As you extend to other nearby galaxies -- say, Triangulum, which is 2.64Mly away, and only 60ly across -- observational range increases (to 2.72Mya), but it doesn't do much to improve the 11% coverage you had, since it overlaps with the time over which we can observe Andromeda. But as you extend radius, you get more range, but also vastly more galaxies, and the gaps at extreme range should begin to fill in.

So when are the ideal times for radio-tech civilisations to develop, and how long do they last? If they're old (starting hundreds of millions of years ago), long-lived (lasting for tens of thousands of years), and common (thousands per galaxy at any time), then there should be plenty of galaxies revealing source signals. But If they're rare (a handful per galaxy per million years), brief (lasting a thousand years or so) and relatively recent (beginning a few million years ago), then there might be dozens in nearby galaxies that we missed, and millions more in distant galaxies whose signals have yet to reach us.

It seems to me that the sampling significance here is wildly volatile, depending on modeling assumptions -- and we don't have nearly enough knowledge to nail our assumptions down.

This seems like the sort of study that takes millennia, rather than decades, to complete. That's tens of thousands of science careers contributing data and methods without showing significant results, and even assuming the longevity of our current civilisations, I'm not sure our species has the patience for that. :)
Mhykiel
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4/17/2016 9:50:27 PM
Posted: 7 months ago
At 4/17/2016 8:53:23 PM, RuvDraba wrote:
At 4/17/2016 7:43:42 PM, Mhykiel wrote:
At 4/17/2016 12:27:10 PM, RuvDraba wrote:
At 4/11/2016 7:08:07 AM, MrVan wrote:
assuming that civilizations are commonplace, or even a rare occurrence, we should be able to see the signs of empires spanning our stars. So where are they?

Colonisation is normally funded by ambitious empires, Mr V, with the expectation of a better return on investment in resources and productivity than they can get in their extant jurisdictions.

I don't see how that return is feasible for humans with sparse, habitable environments of limited resources and slow, amazingly expensive travel technology. Human colonists attempting this would be refugees, not pioneers. If current human biology, technologies and economies are the modelling assumptions for successful interstellar colonisation, I think they're the wrong assumptions.

I agree they are the wrong assumptions.

I broadly agree with your reasons, Mhykiel, but even without interstellar colonisation, there are still potential planetary radio transmissions from a homeworld that might be detected -- provided they occurred at the right distance and time.

Humans are capable of discerning information in virtually any medium they can record -- as long as they're looking for it, even if they don't immediately understand what (if anything) it might mean. So if there's a communication medium we share in common with another civilisation (radio being the obvious candidate), and it's capable of reaching us, and the civilisation existed long enough ago that its signals could reach us today, but didn't die out so long ago that we missed it, then we'd have a reasonable chance of recognising information in the signal, and discerning it from other radio-sources.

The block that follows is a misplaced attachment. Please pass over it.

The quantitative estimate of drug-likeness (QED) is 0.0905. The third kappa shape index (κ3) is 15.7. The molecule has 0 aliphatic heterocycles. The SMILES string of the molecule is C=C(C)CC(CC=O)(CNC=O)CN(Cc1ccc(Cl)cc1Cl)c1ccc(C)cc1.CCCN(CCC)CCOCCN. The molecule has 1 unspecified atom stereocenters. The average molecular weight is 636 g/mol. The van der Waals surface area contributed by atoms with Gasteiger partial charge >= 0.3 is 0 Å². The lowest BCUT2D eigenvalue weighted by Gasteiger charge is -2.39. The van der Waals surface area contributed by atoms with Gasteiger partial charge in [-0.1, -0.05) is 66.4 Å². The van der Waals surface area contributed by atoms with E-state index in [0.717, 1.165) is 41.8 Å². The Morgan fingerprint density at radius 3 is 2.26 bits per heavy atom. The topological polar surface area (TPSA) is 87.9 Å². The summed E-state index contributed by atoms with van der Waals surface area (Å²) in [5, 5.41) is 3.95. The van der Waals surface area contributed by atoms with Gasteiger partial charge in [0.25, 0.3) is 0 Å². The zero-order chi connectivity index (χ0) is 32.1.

Our galaxy is about 100,000 light years in diameter, which means that any radio-using civilisation from our galaxy extant 100,000 years ago, should be sending us signals we can recognise today. So technically, we've got the radio-transmission period from today, to 100,000 years ago (Kya) covered in our local region.

Then, our nearest galactic spiral neighbour is Andromeda, about 2.5 million light-years (Mly) away, and larger, at about 220,000 light years across. So signals from Andromeda cover near, radio-using civilisations extant 2.5-2.7Mya. But as I see it, in our local two galaxies, we have a gap from 0.1Mya-2.5Mya that radio can't fill. Or put another way, nearby radio transmissions from the Milky Way and Andromeda galaxies cover local civilisations that might have existed for only about 11% of the last 2.7 million years. So in our local region to 2.5Mly out, we're still 89% ignorant of its recent radio-history.

As you extend to other nearby galaxies -- say, Triangulum, which is 2.64Mly away, and only 60ly across -- observational range increases (to 2.72Mya), but it doesn't do much to improve the 11% coverage you had, since it overlaps with the time over which we can observe Andromeda. But as you extend radius, you get more range, but also vastly more galaxies, and the gaps at extreme range should begin to fill in.

So when are the ideal times for radio-tech civilisations to develop, and how long do they last? If they're old (starting hundreds of millions of years ago), long-lived (lasting for tens of thousands of years), and common (thousands per galaxy at any time), then there should be plenty of galaxies revealing source signals. But If they're rare (a handful per galaxy per million years), brief (lasting a thousand years or so) and relatively recent (beginning a few million years ago), then there might be dozens in nearby galaxies that we missed, and millions more in distant galaxies whose signals have yet to reach us.

It seems to me that the sampling significance here is wildly volatile, depending on modeling assumptions -- and we don't have nearly enough knowledge to nail our assumptions down.